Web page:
The real differences aren't so much in the image quality as in the operational side of things. The Phase is hands-down the better back when it comes to features. But the Aptus provides similar image quality for many thousands less.

Michael

Michael,

The title of your article is rightfully "More than Megapixels" and likewise rightfully Mark points out "It is not all about megapixels!". There is much more to image quality and these backs than mere pixels and your reply of pixel peeping. Obvious one can assume that there must be more with the Aptus/Afi-II 12 and IQ80 since both have the newest generation sensor on the market. It would be interesting to read a comparison of those differences between the two backs.

The interesting thus is to find out what more than interface differs between the backs, and of what is different in the implementation of these sensors by Leaf and P1 (hardware and programming). Are the sensors the same? As I pointed out in my first post, Leaf has a longer history of working with Dalsa sensors and that could possibly mean that they may (or may not) have some extra up their sleeves.

Again it would be appreciated if you would find out through your sources.

I have also asked two times in posts above if you will update and edit these and other articles per corrections pointed out in this forum? It appears clear that for correctness the Aptus/Afi-II 12 and IQ80 are jointly at "King of Hill" in image quality of single shot devices. Without corrections it would seem that if not fan-boy label we could at very least speak of too much kool-aid on the newest toy gear segment?  Wink What digital backs are to I think most of us is mere TOOLS. What I ask for is simply info to find out how they hold up against each other and other such tools.

Regards
Anders

P.S. As compared to live view, the composition mode sounds far more interesting and simpler to use.
« Last Edit: May 14, 2011, 09:09:42 PM by Anders_HK » Logged
ErikKaffehr
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« Reply #32 on: May 15, 2011, 01:39:56 AM »
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Hi,

Thermal expansion coefficient for brass is around 20 ppm/C, so a temperature difference of 50 Celsius would cause a 0.05 mm change on a 5 cm long brass object. Aluminium is similar. So 0.01 mm of shim corresponds to about 10 degrees Celsius on a 50 mm object.

Best regards
Erik


Erik,

On a DSLR I agree with you; my Canon lenses could be focused beyond the infinity mark. However, this is not the way Schneider and Rodenstock lenses are made.  The infinity mark is the end stop, and in fact the shimming procedure is set up to make the infinity stop equal to sharp focus at infinity.  So there is no slack at infinity on these lenses.  You could of course shim it that way, but that would, um, require shimming!  And all the distance scales would be off.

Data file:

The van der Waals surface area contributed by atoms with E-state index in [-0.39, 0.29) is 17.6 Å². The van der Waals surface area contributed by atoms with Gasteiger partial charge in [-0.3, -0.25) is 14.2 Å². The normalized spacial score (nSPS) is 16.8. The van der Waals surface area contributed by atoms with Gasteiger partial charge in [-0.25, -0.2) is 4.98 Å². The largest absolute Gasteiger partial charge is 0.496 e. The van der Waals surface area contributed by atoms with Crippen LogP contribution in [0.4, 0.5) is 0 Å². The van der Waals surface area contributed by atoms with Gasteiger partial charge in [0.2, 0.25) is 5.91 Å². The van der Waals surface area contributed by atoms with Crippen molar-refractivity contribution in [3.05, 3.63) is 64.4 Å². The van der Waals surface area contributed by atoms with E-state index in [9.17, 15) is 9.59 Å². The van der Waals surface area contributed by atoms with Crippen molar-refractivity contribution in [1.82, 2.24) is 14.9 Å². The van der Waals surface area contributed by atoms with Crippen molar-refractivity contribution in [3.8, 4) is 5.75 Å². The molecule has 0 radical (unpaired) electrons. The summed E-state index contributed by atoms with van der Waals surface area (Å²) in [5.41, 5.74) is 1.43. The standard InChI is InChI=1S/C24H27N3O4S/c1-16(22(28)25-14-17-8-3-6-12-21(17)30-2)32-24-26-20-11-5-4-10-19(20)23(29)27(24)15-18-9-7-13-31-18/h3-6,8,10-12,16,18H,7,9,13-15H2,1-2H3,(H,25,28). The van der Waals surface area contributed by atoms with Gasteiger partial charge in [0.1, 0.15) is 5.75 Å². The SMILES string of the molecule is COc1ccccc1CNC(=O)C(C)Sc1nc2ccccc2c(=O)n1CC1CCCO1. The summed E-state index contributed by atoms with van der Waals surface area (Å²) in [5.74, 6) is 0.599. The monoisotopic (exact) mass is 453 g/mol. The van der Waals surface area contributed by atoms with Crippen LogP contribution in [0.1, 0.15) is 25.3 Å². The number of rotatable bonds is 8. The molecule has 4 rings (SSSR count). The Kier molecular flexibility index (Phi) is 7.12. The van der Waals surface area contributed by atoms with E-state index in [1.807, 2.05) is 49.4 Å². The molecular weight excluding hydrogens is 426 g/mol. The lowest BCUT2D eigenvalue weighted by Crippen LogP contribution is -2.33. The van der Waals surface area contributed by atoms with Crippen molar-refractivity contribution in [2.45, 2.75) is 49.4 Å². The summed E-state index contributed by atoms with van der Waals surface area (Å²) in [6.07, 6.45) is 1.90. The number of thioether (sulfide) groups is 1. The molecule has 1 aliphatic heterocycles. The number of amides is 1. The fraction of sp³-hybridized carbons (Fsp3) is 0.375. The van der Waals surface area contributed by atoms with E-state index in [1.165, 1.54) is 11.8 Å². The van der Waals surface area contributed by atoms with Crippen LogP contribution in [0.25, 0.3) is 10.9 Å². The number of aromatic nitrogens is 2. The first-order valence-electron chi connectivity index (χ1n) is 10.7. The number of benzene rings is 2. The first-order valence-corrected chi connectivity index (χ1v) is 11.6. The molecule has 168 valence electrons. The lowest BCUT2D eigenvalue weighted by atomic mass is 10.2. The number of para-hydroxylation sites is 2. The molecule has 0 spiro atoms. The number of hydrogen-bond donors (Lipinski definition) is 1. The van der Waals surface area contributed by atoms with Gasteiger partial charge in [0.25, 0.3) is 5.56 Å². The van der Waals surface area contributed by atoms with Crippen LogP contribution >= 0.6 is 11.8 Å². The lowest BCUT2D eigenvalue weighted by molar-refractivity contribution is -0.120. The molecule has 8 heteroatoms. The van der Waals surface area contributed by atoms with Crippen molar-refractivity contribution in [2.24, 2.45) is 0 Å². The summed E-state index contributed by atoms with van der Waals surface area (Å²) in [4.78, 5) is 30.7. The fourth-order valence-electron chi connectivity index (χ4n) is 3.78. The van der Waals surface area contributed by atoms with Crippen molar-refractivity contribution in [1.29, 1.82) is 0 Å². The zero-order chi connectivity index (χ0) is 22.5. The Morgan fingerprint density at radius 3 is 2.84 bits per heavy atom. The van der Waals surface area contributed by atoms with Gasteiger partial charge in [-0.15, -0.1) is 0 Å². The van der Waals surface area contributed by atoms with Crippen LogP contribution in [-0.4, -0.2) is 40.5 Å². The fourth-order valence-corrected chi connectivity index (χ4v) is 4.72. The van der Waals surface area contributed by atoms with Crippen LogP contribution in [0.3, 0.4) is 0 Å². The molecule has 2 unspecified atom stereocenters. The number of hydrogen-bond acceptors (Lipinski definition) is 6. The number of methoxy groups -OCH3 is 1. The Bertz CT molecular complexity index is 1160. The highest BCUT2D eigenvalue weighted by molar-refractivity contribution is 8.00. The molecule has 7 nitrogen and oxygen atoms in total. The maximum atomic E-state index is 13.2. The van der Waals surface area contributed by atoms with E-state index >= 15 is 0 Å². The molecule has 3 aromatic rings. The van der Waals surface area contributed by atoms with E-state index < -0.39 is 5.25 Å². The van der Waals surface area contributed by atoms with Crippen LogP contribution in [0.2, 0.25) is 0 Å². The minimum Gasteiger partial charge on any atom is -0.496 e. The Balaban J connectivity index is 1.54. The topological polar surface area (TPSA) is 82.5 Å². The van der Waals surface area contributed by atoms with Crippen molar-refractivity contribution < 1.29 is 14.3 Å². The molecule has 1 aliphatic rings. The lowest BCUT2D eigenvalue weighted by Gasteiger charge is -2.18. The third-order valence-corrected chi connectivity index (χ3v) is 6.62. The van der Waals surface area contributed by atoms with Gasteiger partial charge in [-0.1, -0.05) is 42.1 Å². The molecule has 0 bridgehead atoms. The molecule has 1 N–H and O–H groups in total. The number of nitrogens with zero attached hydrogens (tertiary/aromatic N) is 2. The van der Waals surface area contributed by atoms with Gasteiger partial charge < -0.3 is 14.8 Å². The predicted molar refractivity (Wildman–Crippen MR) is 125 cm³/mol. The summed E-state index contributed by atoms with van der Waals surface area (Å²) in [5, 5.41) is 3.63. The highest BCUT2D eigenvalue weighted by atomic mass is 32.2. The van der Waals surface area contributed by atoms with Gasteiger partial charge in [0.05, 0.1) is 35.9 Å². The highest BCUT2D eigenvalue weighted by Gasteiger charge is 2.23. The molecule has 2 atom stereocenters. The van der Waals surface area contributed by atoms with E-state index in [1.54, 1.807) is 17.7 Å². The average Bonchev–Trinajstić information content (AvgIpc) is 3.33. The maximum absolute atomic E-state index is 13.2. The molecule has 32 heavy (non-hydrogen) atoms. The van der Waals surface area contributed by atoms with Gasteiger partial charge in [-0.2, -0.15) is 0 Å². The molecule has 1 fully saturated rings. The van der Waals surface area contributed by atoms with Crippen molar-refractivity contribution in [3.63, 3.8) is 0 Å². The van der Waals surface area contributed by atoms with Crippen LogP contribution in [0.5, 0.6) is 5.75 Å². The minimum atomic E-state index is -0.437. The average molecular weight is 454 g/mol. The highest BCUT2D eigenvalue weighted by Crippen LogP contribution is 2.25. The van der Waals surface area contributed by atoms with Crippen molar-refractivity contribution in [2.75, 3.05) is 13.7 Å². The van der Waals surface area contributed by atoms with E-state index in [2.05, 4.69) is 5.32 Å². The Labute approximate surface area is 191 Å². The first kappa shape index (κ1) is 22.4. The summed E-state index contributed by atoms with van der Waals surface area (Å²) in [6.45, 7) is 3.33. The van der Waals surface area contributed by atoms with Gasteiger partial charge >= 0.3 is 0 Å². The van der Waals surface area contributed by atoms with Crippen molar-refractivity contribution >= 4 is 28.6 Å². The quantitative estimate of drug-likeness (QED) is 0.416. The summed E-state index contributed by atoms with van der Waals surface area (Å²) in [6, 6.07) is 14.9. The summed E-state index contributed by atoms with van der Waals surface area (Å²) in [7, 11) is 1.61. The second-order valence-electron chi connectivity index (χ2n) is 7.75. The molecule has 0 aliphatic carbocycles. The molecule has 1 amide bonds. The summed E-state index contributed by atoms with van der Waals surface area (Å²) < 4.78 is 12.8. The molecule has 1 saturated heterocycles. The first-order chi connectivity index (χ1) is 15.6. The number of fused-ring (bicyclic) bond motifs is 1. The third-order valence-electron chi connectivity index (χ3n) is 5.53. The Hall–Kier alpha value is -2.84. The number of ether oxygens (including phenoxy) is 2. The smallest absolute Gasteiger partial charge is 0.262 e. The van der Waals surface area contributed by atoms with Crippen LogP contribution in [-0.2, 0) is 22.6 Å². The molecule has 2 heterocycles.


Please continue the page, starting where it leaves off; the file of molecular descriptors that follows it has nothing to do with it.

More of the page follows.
Dave

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michael
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« Reply #33 on: May 15, 2011, 07:26:17 AM »
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Anders,

The only information about the sensor difference that I could get from both Phase and Leaf is that yes, it is the same sensor and no, it isn't.

My interpretation is that it is based on the same sensor die, but that Phase has some additional circuitry so that Sensor+ is supported.

What I do know is that the 80MP sensor was co-designed with Dalsa by Phase, to their specification, and that it is proprietary to them. We therefore will likely not see a competitor any time soon.

Michael
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Jack Flesher
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« Reply #34 on: May 15, 2011, 12:18:35 PM »
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So if the subject is at nine feet, ten and three quarter inches, the laser will tell you this. Even at its most restricted setting the focus mask will show subjects at, say 8 feet, and 11 feet as also being in focus (I'm making these numbers up to make a point. Don't take them as exact).


Michael,

I am not so sure this is the case.  I have not specifically measured either, but in my tests with f2.8 captures and a higher tolerance setting of near 50, the range of "mask" indicated by the back was extremely narrow and closely matched the critical pixels when brought into C1 and viewed at 100% -- I'm talking a few inches or so of mask depth and actual pixel depth from an angled, detailed subject taken at around 20 feet with the 80LS.  I agree that it doesn't render the laser moot -- at least yet -- but the range focus mask selects may be tunable to the point it's more than adequately fine at higher settings for many types of imaging. More experimentation is needed, but IMHO it shows great promise for critical focus determinations...
« Last Edit: May 15, 2011, 12:26:06 PM by Jack Flesher » Logged

michael
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« Reply #35 on: May 15, 2011, 12:26:20 PM »
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Jack,

You may be right. I haven't spent enough time testing this aspect. I will this week.

Michael